Now I noticed the manufacturing sector in the Nashville region gets no mention. I would have thought that the local economy there would have healthcare at #1, manufacturing at #2 or maybe the reverse. Then you have logistics, publishing, music and others. Any ranking numbers for those anybody? BTW Houston's population stats are missing from the Huffpo but are in the CNN original piece. But I can say that the metro is around 6.5 million.


Please next time you are posting something after someone refers to the South as the armpit of the nation, you might post this link and repeat the points I make above:

The 10 Fastest-Growing Cities In The Country, According To CNN Money (PHOTOS)

Last edited by groovamos; 04-21-2014 at 07:16 PM..
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Old 04-21-2014, 11:00 PM
 
Location: Nashville, TN
1,583 posts, read 1,579,107 times
Reputation: 2108
If we're claiming Texas and Oklahoma as the south, yes. I've never considered Oklahoma to be in "the south", I'd say it's a Plains state for lack of a better term and I've always sort of viewed Texas as more of a Southwestern state. Or one all its own. But more Southwest than Southeast. If for no other reason, I don't think a state who's entire southern border is with Mexico could really be called the southeast.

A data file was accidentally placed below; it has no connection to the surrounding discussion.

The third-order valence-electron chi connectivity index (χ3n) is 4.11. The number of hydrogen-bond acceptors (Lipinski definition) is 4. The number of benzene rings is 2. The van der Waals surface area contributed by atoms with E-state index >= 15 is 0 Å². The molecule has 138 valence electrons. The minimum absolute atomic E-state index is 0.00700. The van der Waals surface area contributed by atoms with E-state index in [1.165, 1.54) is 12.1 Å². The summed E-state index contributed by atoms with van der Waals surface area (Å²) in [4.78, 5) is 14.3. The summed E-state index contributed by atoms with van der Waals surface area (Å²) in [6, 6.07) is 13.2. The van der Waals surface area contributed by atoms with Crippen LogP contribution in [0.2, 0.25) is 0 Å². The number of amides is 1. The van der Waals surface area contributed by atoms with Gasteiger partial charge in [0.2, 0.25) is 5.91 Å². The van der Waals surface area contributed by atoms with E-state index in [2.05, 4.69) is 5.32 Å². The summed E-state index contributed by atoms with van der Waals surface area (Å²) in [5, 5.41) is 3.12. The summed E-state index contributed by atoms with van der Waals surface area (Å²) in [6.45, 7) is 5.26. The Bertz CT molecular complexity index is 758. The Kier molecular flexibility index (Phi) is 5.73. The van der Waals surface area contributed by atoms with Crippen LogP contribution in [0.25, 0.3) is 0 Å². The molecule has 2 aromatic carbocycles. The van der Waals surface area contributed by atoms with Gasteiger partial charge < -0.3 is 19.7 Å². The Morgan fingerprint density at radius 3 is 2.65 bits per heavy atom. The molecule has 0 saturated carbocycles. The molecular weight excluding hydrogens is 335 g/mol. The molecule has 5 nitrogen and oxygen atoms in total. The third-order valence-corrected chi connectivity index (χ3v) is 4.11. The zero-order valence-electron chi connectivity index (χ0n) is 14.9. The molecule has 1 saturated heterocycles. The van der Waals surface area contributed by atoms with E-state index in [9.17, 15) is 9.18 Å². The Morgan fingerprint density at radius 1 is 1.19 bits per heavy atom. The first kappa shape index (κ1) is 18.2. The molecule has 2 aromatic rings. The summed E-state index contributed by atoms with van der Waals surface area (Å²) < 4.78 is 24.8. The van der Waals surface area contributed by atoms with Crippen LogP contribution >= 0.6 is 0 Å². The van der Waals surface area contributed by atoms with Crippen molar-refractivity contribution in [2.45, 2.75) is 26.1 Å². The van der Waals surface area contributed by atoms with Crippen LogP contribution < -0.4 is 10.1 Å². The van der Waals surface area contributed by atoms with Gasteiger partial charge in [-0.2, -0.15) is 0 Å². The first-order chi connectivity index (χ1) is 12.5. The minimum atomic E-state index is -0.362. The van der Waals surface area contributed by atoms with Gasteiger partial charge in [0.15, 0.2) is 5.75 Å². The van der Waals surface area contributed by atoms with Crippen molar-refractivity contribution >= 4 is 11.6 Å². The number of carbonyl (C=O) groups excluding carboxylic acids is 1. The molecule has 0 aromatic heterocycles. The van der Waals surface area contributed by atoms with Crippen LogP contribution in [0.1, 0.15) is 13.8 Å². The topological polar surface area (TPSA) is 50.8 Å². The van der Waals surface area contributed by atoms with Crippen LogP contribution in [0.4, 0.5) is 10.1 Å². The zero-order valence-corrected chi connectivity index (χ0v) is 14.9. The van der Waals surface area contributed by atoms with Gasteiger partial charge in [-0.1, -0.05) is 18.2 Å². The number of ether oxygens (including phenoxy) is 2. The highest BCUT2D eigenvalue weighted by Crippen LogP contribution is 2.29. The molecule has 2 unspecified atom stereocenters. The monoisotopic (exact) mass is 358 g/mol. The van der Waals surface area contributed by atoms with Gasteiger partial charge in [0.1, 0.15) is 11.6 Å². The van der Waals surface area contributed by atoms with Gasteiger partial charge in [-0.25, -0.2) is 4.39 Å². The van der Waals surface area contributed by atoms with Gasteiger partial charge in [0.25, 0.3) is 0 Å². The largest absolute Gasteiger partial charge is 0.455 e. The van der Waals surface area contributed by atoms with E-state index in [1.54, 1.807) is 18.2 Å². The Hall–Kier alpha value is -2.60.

Which, by that logic leaves 3 in "the south", but that doesn't mean I'm right or wrong.
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Old 04-22-2014, 11:07 AM
 
Location: Houston
901 posts, read 1,592,633 times
Reputation: 1364
Quote:
Originally Posted by Drake744 View Post
If we're claiming Texas and Oklahoma as the south, yes. I've never considered Oklahoma to be in "the south", I'd say it's a Plains state for lack of a better term and I've always sort of viewed Texas as more of a Southwestern state. Or one all its own. But more Southwest than Southeast. If for no other reason, I don't think a state who's entire southern border is with Mexico could really be called the southeast.

Which, by that logic leaves 3 in "the south", but that doesn't mean I'm right or wrong.